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Concentration of CO2 in the Atmosphere

September 21 Green Energy News

World:

  • India has offered Cuba lines of credit and expertise for developing renewable energy projects, as the Caribbean nation seeks to diversify energy mix for reducing its dependence on oil imports. [Cuba Headlines]
  • The Japanese Ministry of Economy, Trade and Industry has decided to call for storing high-level radioactive waste in ways that make it accessible in the future, instead of the burying it underground for good, according to informed sources. [The Japan Times]
  • France will introduce a carbon levy and a law to cap nuclear-power capacity next year under plans to boost renewable generation that will cost about €20 billion ($27 billion) a year, according to President Francois Hollande. [Businessweek]

US:

  • The US DOE has issued a new report, “Revolution Now – The Future Arrives for Four Clean Energy Technologies.” The study says costs for wind and solar power and clean energy technologies, such as LED lights and electric vehicles, have dropped their deployment has soared, leading to an active historic shift. [Main Line]
  • Preliminary construction work is speeding up at the site of a proposed $350 million tires-to-energy plant in Crawford County, Pennsylvania after a settlement in a longstanding legal dispute. Major work on the Crawford Renewable Energy plant is expected to being in 2014. [WCN]
  • Vestas announced today it has received another large North American order. This one is for 30 wind turbines that would generate 60 megawatts from affiliates of Renewable Energy Systems Americas Inc. Vestas could ultimately supply RES Americas up to 610 MW overall. [My Windsor Now]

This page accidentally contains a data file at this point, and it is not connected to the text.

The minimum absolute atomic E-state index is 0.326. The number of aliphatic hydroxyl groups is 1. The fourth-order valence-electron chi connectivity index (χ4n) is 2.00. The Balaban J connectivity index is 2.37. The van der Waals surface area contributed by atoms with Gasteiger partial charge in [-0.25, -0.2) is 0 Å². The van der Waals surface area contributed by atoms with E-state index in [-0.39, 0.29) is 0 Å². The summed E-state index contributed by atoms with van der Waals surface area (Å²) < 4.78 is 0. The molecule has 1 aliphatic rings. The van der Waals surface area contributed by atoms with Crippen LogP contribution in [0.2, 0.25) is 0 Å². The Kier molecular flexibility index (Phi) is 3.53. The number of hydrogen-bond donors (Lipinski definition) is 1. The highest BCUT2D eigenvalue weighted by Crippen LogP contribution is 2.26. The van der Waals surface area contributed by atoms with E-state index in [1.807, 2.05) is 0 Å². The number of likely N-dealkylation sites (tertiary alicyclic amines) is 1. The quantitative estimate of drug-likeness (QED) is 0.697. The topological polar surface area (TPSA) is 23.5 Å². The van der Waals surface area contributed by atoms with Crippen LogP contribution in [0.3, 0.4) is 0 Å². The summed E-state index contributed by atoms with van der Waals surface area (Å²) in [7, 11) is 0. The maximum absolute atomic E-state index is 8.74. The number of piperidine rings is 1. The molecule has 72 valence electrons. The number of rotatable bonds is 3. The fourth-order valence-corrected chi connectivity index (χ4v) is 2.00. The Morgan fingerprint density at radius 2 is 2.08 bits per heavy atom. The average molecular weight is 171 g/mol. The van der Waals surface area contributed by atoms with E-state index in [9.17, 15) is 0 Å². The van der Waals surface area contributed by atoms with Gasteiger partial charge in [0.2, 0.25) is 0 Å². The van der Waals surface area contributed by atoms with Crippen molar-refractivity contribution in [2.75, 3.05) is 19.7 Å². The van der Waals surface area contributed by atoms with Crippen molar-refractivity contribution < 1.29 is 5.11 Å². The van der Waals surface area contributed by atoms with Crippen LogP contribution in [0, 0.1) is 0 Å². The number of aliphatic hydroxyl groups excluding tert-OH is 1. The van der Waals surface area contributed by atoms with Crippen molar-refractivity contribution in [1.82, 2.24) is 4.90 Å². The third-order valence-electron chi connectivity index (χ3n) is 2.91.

• The governor of Connecticut announced that two renewable energy projects have signed long-term contracts to provide the state with power. One is a wind farm in Maine; the other is a solar farm in Connecticut. [Mondaq News Alerts]
  • The US EPA proposed rules that aim to reduce carbon emissions from new coal and natural gas power plants. The agency revised a proposal made last year after getting public comments and power industry reactions. The new proposal sets different limits for coal and natural gas plants. [Forbes]
  • A few months from now, a source of uranium that the U.S. has relied upon for 20 years will dry up. Russia will end a 20-year treaty to supply uranium, and once this enormous foreign supply dries up, US nuclear reactors will need to find a new source to keep up with demand. [NASDAQ]

 

 

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